International coworking solutions for when you just need to get some work done, even on vacation

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  • Published on August 10, 2022
  • Last Updated March 10, 2023
  • In Spotlight

When working on vacation demands more than your hotel room can offer, take advantage of these three coworking spaces.

A summer of easing COVID-19 restrictions means a return to business travel as international connections regain strength. For extended stays and serious deadlines, when coffee shops will no longer cut it, finding a coworking space can be a productivity solution that provides structure and amenities on the go. Whether your approach to the office is laid back and whimsical or driven and chic, finding the best space for you is made possible thanks to the variety of coworking brands whose flavors vary by background.

Impact Hub (International)

A space like Impact Hub can help you meet other like-minded, change-oriented professionals. The idea behind the Viennese network of coworking spaces, which spans over 50 countries, is to connect social pioneers and entrepreneurs with institutions of scale to try to foster positive connections while providing workspace opportunities. Amenities in various Impact Hub locations include hammocks, swimming pools and even a ball pit.

Ucommune (China)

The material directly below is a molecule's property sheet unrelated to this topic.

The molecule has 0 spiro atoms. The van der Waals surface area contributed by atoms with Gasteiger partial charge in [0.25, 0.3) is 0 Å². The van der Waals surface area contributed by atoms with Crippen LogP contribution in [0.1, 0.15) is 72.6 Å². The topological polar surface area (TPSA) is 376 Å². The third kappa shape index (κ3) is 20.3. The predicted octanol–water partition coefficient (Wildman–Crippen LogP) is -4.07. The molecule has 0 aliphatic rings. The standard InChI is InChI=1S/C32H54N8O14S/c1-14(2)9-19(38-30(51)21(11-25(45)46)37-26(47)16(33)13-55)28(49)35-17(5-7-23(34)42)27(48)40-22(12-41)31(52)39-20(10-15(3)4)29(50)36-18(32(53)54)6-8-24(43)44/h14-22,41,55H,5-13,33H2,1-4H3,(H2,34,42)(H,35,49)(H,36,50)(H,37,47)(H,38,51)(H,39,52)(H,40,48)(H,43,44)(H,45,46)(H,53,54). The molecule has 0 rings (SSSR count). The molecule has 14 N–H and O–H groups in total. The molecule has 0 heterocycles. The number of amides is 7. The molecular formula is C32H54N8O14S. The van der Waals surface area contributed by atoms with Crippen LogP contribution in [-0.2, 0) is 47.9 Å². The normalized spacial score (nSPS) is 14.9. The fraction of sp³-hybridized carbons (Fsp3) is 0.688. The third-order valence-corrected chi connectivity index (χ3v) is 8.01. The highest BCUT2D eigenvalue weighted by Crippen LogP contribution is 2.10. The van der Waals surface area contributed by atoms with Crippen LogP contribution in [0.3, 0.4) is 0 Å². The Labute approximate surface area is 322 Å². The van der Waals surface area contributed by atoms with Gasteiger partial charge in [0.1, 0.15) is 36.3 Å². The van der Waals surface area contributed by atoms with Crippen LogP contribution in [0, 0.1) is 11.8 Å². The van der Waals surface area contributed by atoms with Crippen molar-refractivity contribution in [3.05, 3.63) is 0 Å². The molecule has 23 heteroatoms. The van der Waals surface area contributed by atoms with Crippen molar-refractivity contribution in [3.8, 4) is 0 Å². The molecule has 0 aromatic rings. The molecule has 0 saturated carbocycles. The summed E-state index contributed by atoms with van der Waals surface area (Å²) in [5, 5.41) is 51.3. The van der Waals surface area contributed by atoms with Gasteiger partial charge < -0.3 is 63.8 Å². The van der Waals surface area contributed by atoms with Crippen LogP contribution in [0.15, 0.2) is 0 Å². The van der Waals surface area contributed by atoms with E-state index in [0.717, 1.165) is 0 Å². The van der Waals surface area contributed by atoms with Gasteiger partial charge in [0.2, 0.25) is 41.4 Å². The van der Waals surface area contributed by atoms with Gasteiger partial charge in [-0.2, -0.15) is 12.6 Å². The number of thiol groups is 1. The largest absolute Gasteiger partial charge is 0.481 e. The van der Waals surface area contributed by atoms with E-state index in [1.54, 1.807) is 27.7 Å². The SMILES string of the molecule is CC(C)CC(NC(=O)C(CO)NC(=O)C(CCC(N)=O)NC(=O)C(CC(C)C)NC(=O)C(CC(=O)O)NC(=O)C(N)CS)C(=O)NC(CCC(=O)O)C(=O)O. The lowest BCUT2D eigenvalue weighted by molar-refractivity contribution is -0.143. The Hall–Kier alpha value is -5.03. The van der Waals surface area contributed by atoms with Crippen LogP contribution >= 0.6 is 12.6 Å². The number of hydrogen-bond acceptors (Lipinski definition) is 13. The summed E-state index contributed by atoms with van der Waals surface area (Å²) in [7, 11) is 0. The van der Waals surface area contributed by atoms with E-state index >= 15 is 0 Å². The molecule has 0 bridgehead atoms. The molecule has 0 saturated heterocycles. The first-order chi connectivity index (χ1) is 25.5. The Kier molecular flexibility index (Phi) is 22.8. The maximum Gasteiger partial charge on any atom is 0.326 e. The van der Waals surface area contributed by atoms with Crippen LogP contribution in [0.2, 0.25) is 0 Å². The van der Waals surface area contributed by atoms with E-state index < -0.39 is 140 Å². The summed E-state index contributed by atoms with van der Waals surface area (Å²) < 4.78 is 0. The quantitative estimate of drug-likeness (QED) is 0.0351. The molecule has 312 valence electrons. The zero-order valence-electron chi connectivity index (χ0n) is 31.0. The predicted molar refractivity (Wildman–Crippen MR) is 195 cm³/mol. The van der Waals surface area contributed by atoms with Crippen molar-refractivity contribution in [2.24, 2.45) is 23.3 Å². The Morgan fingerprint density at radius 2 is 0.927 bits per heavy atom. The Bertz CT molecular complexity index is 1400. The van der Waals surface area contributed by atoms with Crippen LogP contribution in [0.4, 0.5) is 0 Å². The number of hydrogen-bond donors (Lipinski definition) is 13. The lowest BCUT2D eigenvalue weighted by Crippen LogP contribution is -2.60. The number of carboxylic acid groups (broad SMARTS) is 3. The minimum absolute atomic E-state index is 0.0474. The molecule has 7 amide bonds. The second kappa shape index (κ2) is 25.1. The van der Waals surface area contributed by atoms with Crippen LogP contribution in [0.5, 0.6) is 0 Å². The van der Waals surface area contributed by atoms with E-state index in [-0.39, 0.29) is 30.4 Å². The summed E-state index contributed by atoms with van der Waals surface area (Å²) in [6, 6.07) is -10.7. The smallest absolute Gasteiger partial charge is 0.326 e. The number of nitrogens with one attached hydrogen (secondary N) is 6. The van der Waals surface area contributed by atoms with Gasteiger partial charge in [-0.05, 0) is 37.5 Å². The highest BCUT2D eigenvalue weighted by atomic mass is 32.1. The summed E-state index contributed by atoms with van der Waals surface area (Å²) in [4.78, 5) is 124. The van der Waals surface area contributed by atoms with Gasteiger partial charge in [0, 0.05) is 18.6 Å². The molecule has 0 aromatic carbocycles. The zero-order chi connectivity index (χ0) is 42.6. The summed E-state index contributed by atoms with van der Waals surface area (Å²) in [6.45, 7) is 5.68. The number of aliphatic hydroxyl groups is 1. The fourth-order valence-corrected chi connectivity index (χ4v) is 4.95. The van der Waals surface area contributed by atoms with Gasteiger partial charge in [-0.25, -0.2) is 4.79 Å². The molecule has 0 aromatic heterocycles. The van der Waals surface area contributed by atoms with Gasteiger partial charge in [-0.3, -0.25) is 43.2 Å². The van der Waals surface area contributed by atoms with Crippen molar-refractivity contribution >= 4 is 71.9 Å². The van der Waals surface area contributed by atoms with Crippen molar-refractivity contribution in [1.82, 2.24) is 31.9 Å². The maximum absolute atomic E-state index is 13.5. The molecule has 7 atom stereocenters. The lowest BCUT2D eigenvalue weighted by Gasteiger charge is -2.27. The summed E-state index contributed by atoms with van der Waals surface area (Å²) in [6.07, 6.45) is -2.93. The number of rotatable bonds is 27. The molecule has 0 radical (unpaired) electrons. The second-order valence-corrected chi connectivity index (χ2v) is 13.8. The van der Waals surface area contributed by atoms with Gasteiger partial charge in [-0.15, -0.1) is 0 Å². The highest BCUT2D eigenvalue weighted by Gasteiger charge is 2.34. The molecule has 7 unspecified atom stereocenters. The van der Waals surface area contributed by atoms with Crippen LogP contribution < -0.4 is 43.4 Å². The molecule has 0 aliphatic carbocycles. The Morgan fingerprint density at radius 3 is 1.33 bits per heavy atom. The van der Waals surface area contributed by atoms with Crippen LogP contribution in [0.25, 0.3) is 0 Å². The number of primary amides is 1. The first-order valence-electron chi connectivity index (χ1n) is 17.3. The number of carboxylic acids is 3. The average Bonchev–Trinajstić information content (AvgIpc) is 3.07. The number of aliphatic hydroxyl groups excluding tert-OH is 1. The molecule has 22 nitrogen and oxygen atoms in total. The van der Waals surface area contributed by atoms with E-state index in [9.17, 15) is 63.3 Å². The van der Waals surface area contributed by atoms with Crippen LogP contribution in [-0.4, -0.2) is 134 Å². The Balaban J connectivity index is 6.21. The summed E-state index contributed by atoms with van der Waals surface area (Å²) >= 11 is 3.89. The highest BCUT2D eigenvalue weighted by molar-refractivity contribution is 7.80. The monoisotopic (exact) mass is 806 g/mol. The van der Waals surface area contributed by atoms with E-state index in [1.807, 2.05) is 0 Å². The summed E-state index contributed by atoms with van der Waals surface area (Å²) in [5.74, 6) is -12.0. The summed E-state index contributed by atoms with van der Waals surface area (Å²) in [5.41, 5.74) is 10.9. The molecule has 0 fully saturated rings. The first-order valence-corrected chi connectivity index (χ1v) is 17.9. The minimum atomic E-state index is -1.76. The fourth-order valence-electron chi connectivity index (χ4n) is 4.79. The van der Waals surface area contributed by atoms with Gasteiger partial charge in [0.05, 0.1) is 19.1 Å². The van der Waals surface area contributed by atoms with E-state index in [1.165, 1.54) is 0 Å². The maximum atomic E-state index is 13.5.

Sleek and utilitarian, this Chinese brand has made an outsized impact on the state of coworking in Asia. Driven by an energy of innovation and vibrancy, these hubs are almost proxy accelerators, surrounding subscribers with startups, solopreneurs and sweat equity.

IWG (International)

Brussels, an international hub for business and global politics, where the International Workplace Group began, has inspired travel working trends far before the digital era. Founded in 1989, this brand has expanded to over 400 locations in six continents. In addition to traditional coworking arrangements, it delivers short-term office setups, offers virtual platforms to give businesses a local address and rents spaces for meetings and events.

This story was created by Detour, a journalism brand focused on the best stories in Black travel, in partnership with McClatchy’s The Charlotte Observer and Miami Herald. Detour’s approach to travel and storytelling seeks to tell previously under-reported or ignored narratives by shifting away from the customary routes framed in Eurocentrism. The detour team is made up of an A-list of award-winning journalists, writers, historians, photographers, illustrators and filmmakers.

This story was originally published August 10, 2022 9:00 AM.

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